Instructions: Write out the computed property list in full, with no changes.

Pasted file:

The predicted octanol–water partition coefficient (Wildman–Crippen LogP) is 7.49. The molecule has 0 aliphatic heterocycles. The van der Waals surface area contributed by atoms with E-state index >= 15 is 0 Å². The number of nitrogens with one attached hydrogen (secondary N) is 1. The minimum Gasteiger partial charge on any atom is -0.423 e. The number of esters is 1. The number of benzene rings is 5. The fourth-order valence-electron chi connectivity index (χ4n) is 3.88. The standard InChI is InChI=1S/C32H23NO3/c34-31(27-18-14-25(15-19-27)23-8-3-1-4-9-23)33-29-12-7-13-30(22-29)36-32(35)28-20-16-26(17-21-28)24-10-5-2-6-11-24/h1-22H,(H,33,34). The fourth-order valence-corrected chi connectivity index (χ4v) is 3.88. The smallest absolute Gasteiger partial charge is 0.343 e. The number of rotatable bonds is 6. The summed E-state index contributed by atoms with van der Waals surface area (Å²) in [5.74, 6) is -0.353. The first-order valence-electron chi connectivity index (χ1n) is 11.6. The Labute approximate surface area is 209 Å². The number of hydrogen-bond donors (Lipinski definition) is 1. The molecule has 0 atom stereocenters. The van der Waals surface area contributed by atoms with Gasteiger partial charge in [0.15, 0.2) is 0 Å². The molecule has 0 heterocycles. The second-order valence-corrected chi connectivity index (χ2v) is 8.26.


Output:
The predicted octanol–water partition coefficient (Wildman–Crippen LogP) is 7.49. The molecule has 0 aliphatic heterocycles. The van der Waals surface area contributed by atoms with E-state index >= 15 is 0 Å². The number of nitrogens with one attached hydrogen (secondary N) is 1. The minimum Gasteiger partial charge on any atom is -0.423 e. The number of esters is 1. The number of benzene rings is 5. The fourth-order valence-electron chi connectivity index (χ4n) is 3.88. The standard InChI is InChI=1S/C32H23NO3/c34-31(27-18-14-25(15-19-27)23-8-3-1-4-9-23)33-29-12-7-13-30(22-29)36-32(35)28-20-16-26(17-21-28)24-10-5-2-6-11-24/h1-22H,(H,33,34). The fourth-order valence-corrected chi connectivity index (χ4v) is 3.88. The smallest absolute Gasteiger partial charge is 0.343 e. The number of rotatable bonds is 6. The summed E-state index contributed by atoms with van der Waals surface area (Å²) in [5.74, 6) is -0.353. The first-order valence-electron chi connectivity index (χ1n) is 11.6. The Labute approximate surface area is 209 Å². The number of hydrogen-bond donors (Lipinski definition) is 1. The molecule has 0 atom stereocenters. The van der Waals surface area contributed by atoms with Gasteiger partial charge in [0.15, 0.2) is 0 Å². The molecule has 0 heterocycles. The second-order valence-corrected chi connectivity index (χ2v) is 8.26.